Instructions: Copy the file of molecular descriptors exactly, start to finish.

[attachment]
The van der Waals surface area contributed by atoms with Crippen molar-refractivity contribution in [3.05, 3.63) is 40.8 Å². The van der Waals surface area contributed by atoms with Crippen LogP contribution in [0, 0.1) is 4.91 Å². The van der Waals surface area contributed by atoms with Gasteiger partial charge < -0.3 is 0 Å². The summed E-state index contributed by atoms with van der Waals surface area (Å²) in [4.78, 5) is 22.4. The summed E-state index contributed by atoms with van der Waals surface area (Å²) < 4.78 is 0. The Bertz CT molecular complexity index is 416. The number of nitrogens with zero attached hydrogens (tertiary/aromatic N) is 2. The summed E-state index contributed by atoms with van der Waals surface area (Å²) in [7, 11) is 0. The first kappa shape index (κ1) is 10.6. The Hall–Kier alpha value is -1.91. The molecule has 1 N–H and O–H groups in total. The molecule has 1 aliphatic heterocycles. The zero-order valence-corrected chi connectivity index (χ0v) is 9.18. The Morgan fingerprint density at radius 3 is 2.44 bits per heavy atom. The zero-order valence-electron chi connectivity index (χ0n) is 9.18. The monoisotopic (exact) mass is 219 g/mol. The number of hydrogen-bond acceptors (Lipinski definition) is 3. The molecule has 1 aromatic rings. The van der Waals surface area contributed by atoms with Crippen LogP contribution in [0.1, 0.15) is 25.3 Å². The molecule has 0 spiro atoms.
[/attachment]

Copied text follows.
The van der Waals surface area contributed by atoms with Crippen molar-refractivity contribution in [3.05, 3.63) is 40.8 Å². The van der Waals surface area contributed by atoms with Crippen LogP contribution in [0, 0.1) is 4.91 Å². The van der Waals surface area contributed by atoms with Gasteiger partial charge < -0.3 is 0 Å². The summed E-state index contributed by atoms with van der Waals surface area (Å²) in [4.78, 5) is 22.4. The summed E-state index contributed by atoms with van der Waals surface area (Å²) < 4.78 is 0. The Bertz CT molecular complexity index is 416. The number of nitrogens with zero attached hydrogens (tertiary/aromatic N) is 2. The summed E-state index contributed by atoms with van der Waals surface area (Å²) in [7, 11) is 0. The first kappa shape index (κ1) is 10.6. The Hall–Kier alpha value is -1.91. The molecule has 1 N–H and O–H groups in total. The molecule has 1 aliphatic heterocycles. The zero-order valence-corrected chi connectivity index (χ0v) is 9.18. The Morgan fingerprint density at radius 3 is 2.44 bits per heavy atom. The zero-order valence-electron chi connectivity index (χ0n) is 9.18. The monoisotopic (exact) mass is 219 g/mol. The number of hydrogen-bond acceptors (Lipinski definition) is 3. The molecule has 1 aromatic rings. The van der Waals surface area contributed by atoms with Crippen LogP contribution in [0.1, 0.15) is 25.3 Å². The molecule has 0 spiro atoms.